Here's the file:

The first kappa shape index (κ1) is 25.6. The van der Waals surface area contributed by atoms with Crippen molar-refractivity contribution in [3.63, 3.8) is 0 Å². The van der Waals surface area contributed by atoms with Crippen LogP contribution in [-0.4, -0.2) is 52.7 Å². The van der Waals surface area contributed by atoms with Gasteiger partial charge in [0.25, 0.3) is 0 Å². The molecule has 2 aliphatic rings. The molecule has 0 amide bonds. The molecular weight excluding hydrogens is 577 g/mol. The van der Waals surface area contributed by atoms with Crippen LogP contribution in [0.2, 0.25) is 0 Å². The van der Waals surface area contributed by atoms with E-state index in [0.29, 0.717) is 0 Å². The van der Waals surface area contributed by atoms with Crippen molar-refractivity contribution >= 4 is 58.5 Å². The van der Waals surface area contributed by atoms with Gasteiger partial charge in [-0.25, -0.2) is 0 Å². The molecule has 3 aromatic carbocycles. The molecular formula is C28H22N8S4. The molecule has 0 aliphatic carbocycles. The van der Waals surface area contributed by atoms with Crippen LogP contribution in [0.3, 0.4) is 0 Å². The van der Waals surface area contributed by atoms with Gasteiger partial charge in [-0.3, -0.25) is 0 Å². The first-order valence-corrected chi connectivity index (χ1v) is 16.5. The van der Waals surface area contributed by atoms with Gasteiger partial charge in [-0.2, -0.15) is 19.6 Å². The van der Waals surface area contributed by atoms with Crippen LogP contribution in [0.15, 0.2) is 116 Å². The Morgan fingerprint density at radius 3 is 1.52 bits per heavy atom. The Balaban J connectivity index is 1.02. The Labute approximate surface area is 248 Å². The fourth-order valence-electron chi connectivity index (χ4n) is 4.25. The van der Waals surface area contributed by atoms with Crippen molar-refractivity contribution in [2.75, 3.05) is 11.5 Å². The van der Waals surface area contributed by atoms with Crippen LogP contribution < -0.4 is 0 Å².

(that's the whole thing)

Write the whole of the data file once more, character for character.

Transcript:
The first kappa shape index (κ1) is 25.6. The van der Waals surface area contributed by atoms with Crippen molar-refractivity contribution in [3.63, 3.8) is 0 Å². The van der Waals surface area contributed by atoms with Crippen LogP contribution in [-0.4, -0.2) is 52.7 Å². The van der Waals surface area contributed by atoms with Gasteiger partial charge in [0.25, 0.3) is 0 Å². The molecule has 2 aliphatic rings. The molecule has 0 amide bonds. The molecular weight excluding hydrogens is 577 g/mol. The van der Waals surface area contributed by atoms with Crippen LogP contribution in [0.2, 0.25) is 0 Å². The van der Waals surface area contributed by atoms with E-state index in [0.29, 0.717) is 0 Å². The van der Waals surface area contributed by atoms with Crippen molar-refractivity contribution >= 4 is 58.5 Å². The van der Waals surface area contributed by atoms with Gasteiger partial charge in [-0.25, -0.2) is 0 Å². The molecule has 3 aromatic carbocycles. The molecular formula is C28H22N8S4. The molecule has 0 aliphatic carbocycles. The van der Waals surface area contributed by atoms with Crippen LogP contribution in [0.3, 0.4) is 0 Å². The van der Waals surface area contributed by atoms with Gasteiger partial charge in [-0.3, -0.25) is 0 Å². The first-order valence-corrected chi connectivity index (χ1v) is 16.5. The van der Waals surface area contributed by atoms with Gasteiger partial charge in [-0.2, -0.15) is 19.6 Å². The van der Waals surface area contributed by atoms with Crippen LogP contribution in [0.15, 0.2) is 116 Å². The Morgan fingerprint density at radius 3 is 1.52 bits per heavy atom. The Balaban J connectivity index is 1.02. The Labute approximate surface area is 248 Å². The fourth-order valence-electron chi connectivity index (χ4n) is 4.25. The van der Waals surface area contributed by atoms with Crippen molar-refractivity contribution in [2.75, 3.05) is 11.5 Å². The van der Waals surface area contributed by atoms with Crippen LogP contribution < -0.4 is 0 Å².